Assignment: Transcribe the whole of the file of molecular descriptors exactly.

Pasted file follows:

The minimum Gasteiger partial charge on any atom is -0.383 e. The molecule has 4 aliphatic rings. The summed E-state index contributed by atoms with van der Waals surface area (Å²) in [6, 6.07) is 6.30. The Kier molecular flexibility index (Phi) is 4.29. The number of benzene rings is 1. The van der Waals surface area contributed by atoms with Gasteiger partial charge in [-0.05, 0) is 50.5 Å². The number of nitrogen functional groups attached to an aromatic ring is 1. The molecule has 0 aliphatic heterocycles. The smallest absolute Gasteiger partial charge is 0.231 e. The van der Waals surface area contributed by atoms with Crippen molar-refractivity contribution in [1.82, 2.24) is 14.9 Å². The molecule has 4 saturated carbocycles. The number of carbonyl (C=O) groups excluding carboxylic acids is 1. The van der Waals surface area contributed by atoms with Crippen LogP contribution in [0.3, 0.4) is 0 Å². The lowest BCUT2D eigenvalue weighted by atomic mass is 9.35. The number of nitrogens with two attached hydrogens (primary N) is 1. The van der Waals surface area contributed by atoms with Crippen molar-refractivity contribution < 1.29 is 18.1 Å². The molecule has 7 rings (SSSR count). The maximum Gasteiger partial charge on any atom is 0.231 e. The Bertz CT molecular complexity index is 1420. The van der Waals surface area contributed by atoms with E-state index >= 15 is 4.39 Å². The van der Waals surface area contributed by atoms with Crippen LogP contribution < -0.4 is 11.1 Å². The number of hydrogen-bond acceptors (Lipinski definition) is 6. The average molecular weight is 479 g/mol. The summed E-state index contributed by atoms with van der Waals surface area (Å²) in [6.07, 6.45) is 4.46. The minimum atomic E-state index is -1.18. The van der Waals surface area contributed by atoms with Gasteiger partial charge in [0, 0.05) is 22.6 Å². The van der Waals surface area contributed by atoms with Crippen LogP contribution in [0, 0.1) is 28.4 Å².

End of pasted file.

The minimum Gasteiger partial charge on any atom is -0.383 e. The molecule has 4 aliphatic rings. The summed E-state index contributed by atoms with van der Waals surface area (Å²) in [6, 6.07) is 6.30. The Kier molecular flexibility index (Phi) is 4.29. The number of benzene rings is 1. The van der Waals surface area contributed by atoms with Gasteiger partial charge in [-0.05, 0) is 50.5 Å². The number of nitrogen functional groups attached to an aromatic ring is 1. The molecule has 0 aliphatic heterocycles. The smallest absolute Gasteiger partial charge is 0.231 e. The van der Waals surface area contributed by atoms with Crippen molar-refractivity contribution in [1.82, 2.24) is 14.9 Å². The molecule has 4 saturated carbocycles. The number of carbonyl (C=O) groups excluding carboxylic acids is 1. The van der Waals surface area contributed by atoms with Crippen LogP contribution in [0.3, 0.4) is 0 Å². The lowest BCUT2D eigenvalue weighted by atomic mass is 9.35. The number of nitrogens with two attached hydrogens (primary N) is 1. The van der Waals surface area contributed by atoms with Crippen molar-refractivity contribution < 1.29 is 18.1 Å². The molecule has 7 rings (SSSR count). The maximum Gasteiger partial charge on any atom is 0.231 e. The Bertz CT molecular complexity index is 1420. The van der Waals surface area contributed by atoms with E-state index >= 15 is 4.39 Å². The van der Waals surface area contributed by atoms with Crippen LogP contribution < -0.4 is 11.1 Å². The number of hydrogen-bond acceptors (Lipinski definition) is 6. The average molecular weight is 479 g/mol. The summed E-state index contributed by atoms with van der Waals surface area (Å²) in [6.07, 6.45) is 4.46. The minimum atomic E-state index is -1.18. The van der Waals surface area contributed by atoms with Gasteiger partial charge in [0, 0.05) is 22.6 Å². The van der Waals surface area contributed by atoms with Crippen LogP contribution in [0, 0.1) is 28.4 Å².